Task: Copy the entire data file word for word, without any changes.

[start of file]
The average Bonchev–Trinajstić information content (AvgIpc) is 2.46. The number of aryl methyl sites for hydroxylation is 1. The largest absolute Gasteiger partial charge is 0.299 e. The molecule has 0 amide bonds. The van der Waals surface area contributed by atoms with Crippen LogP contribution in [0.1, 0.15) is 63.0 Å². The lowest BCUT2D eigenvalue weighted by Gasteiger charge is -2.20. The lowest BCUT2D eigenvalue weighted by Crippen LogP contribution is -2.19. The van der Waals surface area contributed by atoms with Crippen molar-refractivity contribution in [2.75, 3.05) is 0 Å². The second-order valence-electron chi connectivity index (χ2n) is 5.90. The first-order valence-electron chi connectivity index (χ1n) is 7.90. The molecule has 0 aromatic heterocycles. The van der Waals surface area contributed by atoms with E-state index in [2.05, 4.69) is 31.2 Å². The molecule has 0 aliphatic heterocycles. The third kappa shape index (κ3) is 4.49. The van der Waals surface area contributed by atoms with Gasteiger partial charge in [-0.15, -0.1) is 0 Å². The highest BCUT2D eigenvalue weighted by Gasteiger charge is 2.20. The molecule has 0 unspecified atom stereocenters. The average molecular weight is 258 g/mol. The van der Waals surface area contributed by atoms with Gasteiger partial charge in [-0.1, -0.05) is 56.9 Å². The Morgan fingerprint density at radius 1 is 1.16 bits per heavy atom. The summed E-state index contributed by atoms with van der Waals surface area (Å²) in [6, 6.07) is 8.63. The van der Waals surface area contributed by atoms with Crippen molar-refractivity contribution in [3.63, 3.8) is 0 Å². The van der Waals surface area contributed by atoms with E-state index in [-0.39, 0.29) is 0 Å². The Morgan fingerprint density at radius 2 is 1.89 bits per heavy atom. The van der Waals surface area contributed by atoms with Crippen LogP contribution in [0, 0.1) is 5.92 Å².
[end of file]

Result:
The average Bonchev–Trinajstić information content (AvgIpc) is 2.46. The number of aryl methyl sites for hydroxylation is 1. The largest absolute Gasteiger partial charge is 0.299 e. The molecule has 0 amide bonds. The van der Waals surface area contributed by atoms with Crippen LogP contribution in [0.1, 0.15) is 63.0 Å². The lowest BCUT2D eigenvalue weighted by Gasteiger charge is -2.20. The lowest BCUT2D eigenvalue weighted by Crippen LogP contribution is -2.19. The van der Waals surface area contributed by atoms with Crippen molar-refractivity contribution in [2.75, 3.05) is 0 Å². The second-order valence-electron chi connectivity index (χ2n) is 5.90. The first-order valence-electron chi connectivity index (χ1n) is 7.90. The molecule has 0 aromatic heterocycles. The van der Waals surface area contributed by atoms with E-state index in [2.05, 4.69) is 31.2 Å². The molecule has 0 aliphatic heterocycles. The third kappa shape index (κ3) is 4.49. The van der Waals surface area contributed by atoms with Gasteiger partial charge in [-0.15, -0.1) is 0 Å². The highest BCUT2D eigenvalue weighted by Gasteiger charge is 2.20. The molecule has 0 unspecified atom stereocenters. The average molecular weight is 258 g/mol. The van der Waals surface area contributed by atoms with Gasteiger partial charge in [-0.1, -0.05) is 56.9 Å². The Morgan fingerprint density at radius 1 is 1.16 bits per heavy atom. The summed E-state index contributed by atoms with van der Waals surface area (Å²) in [6, 6.07) is 8.63. The van der Waals surface area contributed by atoms with Crippen molar-refractivity contribution in [3.63, 3.8) is 0 Å². The van der Waals surface area contributed by atoms with E-state index in [-0.39, 0.29) is 0 Å². The Morgan fingerprint density at radius 2 is 1.89 bits per heavy atom. The van der Waals surface area contributed by atoms with Crippen LogP contribution in [0, 0.1) is 5.92 Å².